Behind the Scenes of AMC’s Trail Grooming for Maine Cross-Country Skiing

November 25, 2019
maine cross-country skiing
Paula ChampagneTo groom many of the narrower of its Maine cross-country skiing trails, AMC relies on the agility of snowmobiles.

Imagine a perfect cross-country ski trail. The snow underfoot is firm but not icy, forming a wide, clear, white path. It takes you over frozen creeks and under tall pines. There are no branches in your way, no potholes to hinder your progress. You can glide, swiftly and surely, through the winter woods.

These trail conditions do exist, but they don’t happen naturally. It takes hard work to build, maintain, clear, and groom the 90 miles of trails snaking through AMC’s 75,000-acre Maine Woods in the 100-Mile Wilderness. And with more visitors coming to AMC’s three Maine wilderness lodges every year, it’s increasingly important to have staff on the trails nearly every day, starting in early summer, when a snowy forecast is still a long way off.

“Cross-country ski trail maintenance starts by taking a look at the surface of the trail and figuring out how we can get more snow on them,” explains Steve Tatko, AMC’s director of Maine conservation and land management. Long before snow falls, staff harden the trails by installing drainage surfaces and gravel, creating a solid foundation for snow to collect on. “With a flat surface, we can groom the trails with only 6 inches of snow,” Tatko says. “Before, we had to wait until we had 18 inches of snow as a base.”

Trail building and maintenance isn’t cheap, Tatko says. He points out it’s just as expensive to build a mile of groomable cross-country ski trail as it is to build a mile of logging road. But in a state that generates a sizable portion of its income from visitors—roughly 16 percent of Mainers are employed in the tourism sector—investing in year-round attractions, like well-maintained trails, makes sense.

“We put a lot of thought into designing ski trails that are permanent and can be easily maintained,” he explains. As part of this goal, Tatko’s team is moving away from installing simple log bridges, as they did in the past, instead building bridges of concrete, steel, and treated wood. “The log bridges only lasted about eight to ten years,” he says. “These will last 40 to 60 years.”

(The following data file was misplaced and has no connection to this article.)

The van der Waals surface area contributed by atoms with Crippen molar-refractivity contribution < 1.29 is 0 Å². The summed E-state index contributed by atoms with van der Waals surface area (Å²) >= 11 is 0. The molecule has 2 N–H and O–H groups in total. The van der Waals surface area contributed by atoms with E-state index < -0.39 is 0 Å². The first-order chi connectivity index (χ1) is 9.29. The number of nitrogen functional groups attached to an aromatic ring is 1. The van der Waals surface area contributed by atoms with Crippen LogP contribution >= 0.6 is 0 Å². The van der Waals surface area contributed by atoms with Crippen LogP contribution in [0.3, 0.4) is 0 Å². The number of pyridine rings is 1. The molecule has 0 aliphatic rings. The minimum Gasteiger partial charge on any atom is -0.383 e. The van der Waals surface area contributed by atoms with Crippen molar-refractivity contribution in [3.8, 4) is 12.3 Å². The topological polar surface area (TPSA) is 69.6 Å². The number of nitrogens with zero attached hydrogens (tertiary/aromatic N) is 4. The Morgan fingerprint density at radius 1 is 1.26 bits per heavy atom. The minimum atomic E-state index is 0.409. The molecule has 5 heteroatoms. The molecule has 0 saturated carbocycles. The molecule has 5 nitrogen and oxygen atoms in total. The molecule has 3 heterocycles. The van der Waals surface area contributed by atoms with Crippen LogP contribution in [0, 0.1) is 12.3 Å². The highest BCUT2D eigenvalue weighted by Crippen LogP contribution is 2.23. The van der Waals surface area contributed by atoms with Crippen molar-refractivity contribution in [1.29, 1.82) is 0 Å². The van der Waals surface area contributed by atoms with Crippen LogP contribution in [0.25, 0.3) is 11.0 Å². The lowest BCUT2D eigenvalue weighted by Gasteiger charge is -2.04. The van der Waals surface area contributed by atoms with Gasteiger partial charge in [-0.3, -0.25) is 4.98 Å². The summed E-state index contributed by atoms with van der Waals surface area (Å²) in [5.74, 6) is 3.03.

Once trails are built and hardened, a two-person team spends the summer fixing drainage issues, laying gravel, building retaining walls and ditches, and clearing windfall. There are typically two big periods of blowdowns, one in spring and one in fall, when trees lose sizable branches, which means there’s no off-season for the trail crew. “There’s always more work to do,” Tatko says.

By the time winter comes, the trails are ready for snow—and for grooming snowmobiles. “Grooming is really a fine cross between an art and a science,” Tatko says. For the Maine Woods, AMC employs a staff of four who can service about 50 miles of trail in one day. With skiers traveling backwoods trails between AMC’s three lodges (Gorman Chairback, Little Lyford, and Medawisla), plus the privately owned Wilson Pond Camps, regularly servicing the trails is crucial. Larger snowcats (a truck-sized vehicle commonly used by alpine ski resorts) can manage the wider trails, but deep-woods trails must be groomed by smaller and more nimble snowmobiles.

“For the first few weeks of snowfall, we focus on building and packing the base,” Tatko explains. “We want to take that first snow of the season and drive the air out, get it to freeze solid.” This provides a flat surface and establishes the width of the trail. “That way, later in the season when the machines pass over it, they won’t fall off the edge,” Tatko says. This frozen base also helps cool the center of the trail, keeping the route usable long into the spring.

Throughout the season, as snow continues to fall, groomers return time and again, pulling tillers (which aerate the snow’s top layer) and leveling drags (which compact fresh snowfall). “We make the top inch of snow fluffy enough so that skiers can bite in and make turns,” Tatko says. “It allows the fish scales on their skis, or the wax on the bottom, to have some purchase.” Light, aerated snow also prevents ice from forming on the trail—useful for the changing conditions of recent years. “We’re seeing more winter rains in the past few seasons,” Tatko says. “We’ve had to adapt our grooming around those events. 


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Katy Kelleher

Katy Kelleher is a writer and editor who lives in a small house in Portland, Maine, with two dogs and one fiancé.